Using concrete examples that are easy to understand can help make technical information more easily understood for non-technical readers. This is where “trying it out” or simulation capabilities (like those in Stoplight documentation) can make your documentation more useful. They can even make your API more appealing to potential customers.

For example, consider the needs of a company that wants to implement a payment system for its online store. A product owner will have a general idea of ​​the requirements. Customers need an easy and secure way to enter payment information. The business needs a way to process and track these payments. Then the payments need to turn into orders that need to be fulfilled.

The product owner can be the first person to view the API documentation for the payment system. They may want to evaluate several APIs at a high level before asking a developer to do an in-depth analysis of which ones would best meet business needs. In this case, the API with the better documentation will have a better chance of coming out on top. Remember that the person viewing your documentation will not necessarily come from a development background.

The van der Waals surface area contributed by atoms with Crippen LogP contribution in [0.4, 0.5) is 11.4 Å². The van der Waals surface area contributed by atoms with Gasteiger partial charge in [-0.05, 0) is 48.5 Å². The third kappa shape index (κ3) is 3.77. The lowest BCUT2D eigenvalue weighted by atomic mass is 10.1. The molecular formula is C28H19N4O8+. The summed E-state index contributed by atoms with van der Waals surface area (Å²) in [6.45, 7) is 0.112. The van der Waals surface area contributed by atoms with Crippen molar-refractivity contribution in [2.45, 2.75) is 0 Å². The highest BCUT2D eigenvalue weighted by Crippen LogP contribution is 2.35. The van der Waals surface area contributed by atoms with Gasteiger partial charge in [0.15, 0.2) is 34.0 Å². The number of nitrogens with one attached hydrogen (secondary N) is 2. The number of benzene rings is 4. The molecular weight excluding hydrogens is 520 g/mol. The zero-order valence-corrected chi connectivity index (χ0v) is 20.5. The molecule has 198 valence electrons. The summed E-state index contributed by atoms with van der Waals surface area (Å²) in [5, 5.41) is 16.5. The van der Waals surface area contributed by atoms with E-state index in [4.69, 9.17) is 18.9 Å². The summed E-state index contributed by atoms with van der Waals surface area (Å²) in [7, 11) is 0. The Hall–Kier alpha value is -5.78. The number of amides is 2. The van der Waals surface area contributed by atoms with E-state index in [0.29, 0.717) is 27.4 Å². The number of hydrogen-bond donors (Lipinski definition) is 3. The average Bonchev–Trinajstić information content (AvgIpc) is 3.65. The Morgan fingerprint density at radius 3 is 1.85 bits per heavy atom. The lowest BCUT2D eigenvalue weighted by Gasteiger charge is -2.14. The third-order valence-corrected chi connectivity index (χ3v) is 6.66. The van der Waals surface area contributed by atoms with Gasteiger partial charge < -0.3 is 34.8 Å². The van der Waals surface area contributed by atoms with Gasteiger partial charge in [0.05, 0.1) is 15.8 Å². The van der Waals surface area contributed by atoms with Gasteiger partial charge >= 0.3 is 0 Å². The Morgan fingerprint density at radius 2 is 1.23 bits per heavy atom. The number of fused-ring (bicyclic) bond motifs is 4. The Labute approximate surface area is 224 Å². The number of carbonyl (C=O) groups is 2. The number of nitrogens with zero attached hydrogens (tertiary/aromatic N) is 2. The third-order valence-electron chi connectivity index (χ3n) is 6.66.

Take a Design-Driven Approach

At Stoplight, we take a design-driven approach to everything we do. This means focusing on building APIs for the humans behind them and considering all stakeholders who may interact with, create or consume the API. This same approach can be applied to the design of your documentation. Your API documentation should meet users where they are and meet their needs. It should be more than a list of endpoints and methods.